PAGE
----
Black Knight: Home prices up for first time in eight months

Nearly four in five of the nation's largest metros record price growth in February

February’s decrease in 30-year interest rates spurred a rebound in home prices and halted a streak of seven months of negative growth, according to the Black Knight Home Price Index.

A new report from the real estate analytics company revealed a geographically broad shift in home price trends, with a price increase in 39 of the country’s 50 largest markets helping to end the slide on a national level.

“February’s national increase in home prices – up 0.16%, adjusted for seasonality – marked the first positive monthly growth we’ve seen in eight months,” said Andy Walden, Black Knight’s vice president of enterprise research. “Daily transaction info from Black Knight Collateral Analytics and our Optimal Blue rate-lock data show that the purchase market increased when rates declined in the early part of the month and borrowers were quick to take advantage of limited inventory. In many areas of the country, that dynamic – low inventory and a modest rise in demand – led to an uptick in home prices.”

The widespread price recovery marked a stark reversal from only three months earlier, when 48 of the 50 largest metros in the U.S. were seeing price declines.

“While some price increases – most notably in Miami, which saw the largest of the month – can be chalked up to people moving to the area, we’re seeing stronger price gains more generally in those areas with better affordability and larger inventory deficits,” Walden noted.

Following Miami’s 0.63% increase to lead all large cities in monthly gains were Cincinnati (0.55%); Columbus, Ohio (0.53%); Hartford, Connecticut (0.52%); Memphis (0.51%); and Cleveland (0.5%).

Prices remain on the wane in cities like Austin (where home prices fell by 0.82% month over month), Las Vegas (-0.53%), San Jose (-0.52%), Salt Lake City (-0.5%) and Sacramento (0.37%).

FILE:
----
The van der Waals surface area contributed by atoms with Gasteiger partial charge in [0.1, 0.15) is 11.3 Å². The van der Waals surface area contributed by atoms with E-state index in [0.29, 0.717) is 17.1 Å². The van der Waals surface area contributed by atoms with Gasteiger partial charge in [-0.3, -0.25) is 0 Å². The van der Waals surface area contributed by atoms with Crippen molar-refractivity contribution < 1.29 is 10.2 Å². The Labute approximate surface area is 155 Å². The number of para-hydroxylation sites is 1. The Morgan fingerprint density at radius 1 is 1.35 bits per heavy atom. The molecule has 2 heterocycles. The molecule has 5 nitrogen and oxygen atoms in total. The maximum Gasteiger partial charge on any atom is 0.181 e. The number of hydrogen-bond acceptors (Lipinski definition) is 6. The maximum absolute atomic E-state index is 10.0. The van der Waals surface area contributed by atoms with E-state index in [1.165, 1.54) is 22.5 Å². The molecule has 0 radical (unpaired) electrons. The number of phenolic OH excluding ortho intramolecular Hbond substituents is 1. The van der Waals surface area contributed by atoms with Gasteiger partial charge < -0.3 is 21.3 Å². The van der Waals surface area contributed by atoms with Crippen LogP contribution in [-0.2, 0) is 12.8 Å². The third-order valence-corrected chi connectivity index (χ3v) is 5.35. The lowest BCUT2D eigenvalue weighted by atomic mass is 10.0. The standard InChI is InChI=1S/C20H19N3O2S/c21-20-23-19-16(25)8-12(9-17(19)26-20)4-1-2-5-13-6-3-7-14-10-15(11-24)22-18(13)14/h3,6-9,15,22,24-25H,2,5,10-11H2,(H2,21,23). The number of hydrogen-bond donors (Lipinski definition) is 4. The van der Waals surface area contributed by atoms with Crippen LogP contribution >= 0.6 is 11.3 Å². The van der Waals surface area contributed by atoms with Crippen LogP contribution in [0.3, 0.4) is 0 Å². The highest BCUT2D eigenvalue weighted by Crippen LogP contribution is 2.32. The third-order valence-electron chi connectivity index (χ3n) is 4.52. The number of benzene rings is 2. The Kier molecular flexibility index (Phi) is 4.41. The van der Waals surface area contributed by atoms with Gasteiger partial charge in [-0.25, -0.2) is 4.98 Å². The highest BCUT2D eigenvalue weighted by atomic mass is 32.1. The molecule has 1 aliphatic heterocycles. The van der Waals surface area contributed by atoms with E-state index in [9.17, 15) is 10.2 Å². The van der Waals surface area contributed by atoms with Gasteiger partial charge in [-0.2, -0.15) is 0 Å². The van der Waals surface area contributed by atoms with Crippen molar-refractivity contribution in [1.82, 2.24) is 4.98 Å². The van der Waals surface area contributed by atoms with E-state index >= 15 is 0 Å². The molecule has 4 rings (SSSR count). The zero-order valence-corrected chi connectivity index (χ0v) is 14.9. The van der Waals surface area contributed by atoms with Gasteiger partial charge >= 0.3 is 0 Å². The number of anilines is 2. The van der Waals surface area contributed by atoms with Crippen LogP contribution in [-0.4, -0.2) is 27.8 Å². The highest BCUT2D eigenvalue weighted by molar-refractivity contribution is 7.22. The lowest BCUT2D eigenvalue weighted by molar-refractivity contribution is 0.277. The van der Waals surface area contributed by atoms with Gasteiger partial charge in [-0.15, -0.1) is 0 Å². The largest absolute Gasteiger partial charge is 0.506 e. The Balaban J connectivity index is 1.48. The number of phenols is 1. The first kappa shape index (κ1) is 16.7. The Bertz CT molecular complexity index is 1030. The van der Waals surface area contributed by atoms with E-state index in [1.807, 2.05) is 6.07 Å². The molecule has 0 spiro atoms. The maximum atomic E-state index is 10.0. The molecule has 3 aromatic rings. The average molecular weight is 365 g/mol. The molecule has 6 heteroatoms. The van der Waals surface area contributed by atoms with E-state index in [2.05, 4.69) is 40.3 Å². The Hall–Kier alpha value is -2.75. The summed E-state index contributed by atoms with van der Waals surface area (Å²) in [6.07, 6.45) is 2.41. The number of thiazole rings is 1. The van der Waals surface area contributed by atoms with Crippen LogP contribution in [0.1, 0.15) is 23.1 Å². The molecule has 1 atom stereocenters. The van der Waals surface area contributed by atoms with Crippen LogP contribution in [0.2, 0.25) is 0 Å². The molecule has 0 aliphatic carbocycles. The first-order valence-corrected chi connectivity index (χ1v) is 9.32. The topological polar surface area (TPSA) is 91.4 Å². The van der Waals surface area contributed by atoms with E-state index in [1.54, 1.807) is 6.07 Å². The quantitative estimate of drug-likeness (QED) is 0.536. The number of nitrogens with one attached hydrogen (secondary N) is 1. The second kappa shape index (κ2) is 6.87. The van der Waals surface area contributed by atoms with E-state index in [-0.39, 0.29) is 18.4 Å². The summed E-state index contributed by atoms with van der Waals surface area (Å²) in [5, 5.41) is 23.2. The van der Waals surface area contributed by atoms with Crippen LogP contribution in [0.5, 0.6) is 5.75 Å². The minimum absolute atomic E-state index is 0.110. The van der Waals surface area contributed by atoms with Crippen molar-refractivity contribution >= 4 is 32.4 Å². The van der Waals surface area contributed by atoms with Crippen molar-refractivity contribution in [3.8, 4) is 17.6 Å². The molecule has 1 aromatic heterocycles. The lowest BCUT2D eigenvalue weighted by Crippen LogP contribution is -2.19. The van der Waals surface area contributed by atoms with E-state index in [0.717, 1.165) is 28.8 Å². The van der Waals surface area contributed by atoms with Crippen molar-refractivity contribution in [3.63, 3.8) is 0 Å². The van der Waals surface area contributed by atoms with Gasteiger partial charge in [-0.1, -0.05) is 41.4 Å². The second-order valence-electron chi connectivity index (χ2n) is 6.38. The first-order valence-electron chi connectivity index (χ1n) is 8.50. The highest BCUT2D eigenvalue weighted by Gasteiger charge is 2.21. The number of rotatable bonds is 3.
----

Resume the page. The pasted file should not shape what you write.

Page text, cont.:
Walden noted that the U.S. annualized home price growth rate continued to slide, falling to 1.94% in February. The month marked the first time the figure had fallen below 2% since 2012.

“While that national number is still on track to fall below 0% in April, if inventory challenges and easing interest rates persist, they may well push it back into positive territory later this year,” Walden said.

“The unfortunate reality is that the scarce supply of inventory that’s the source of so much market gridlock isn’t getting any better,” he added. “In fact, seasonally adjusted inventory levels continued to deteriorate in February, marking not only the fifth straight month of such declines, but also the largest inventory deficit we’ve seen since May of last year, with more than 90% of markets seeing such deficits grow in February. New listings – already trending well below pre-pandemic levels for months – ran 27% below those levels in February as potential home sellers continued to shy away from the market.

“All in, total active for-sale inventory is back to 47% below pre-pandemic levels after having recovered to within 38% of normal levels late last year. Without a significant shift in interest rates, home prices or household income, this is a self-fulfilling dynamic that is quite likely to continue for some time.”


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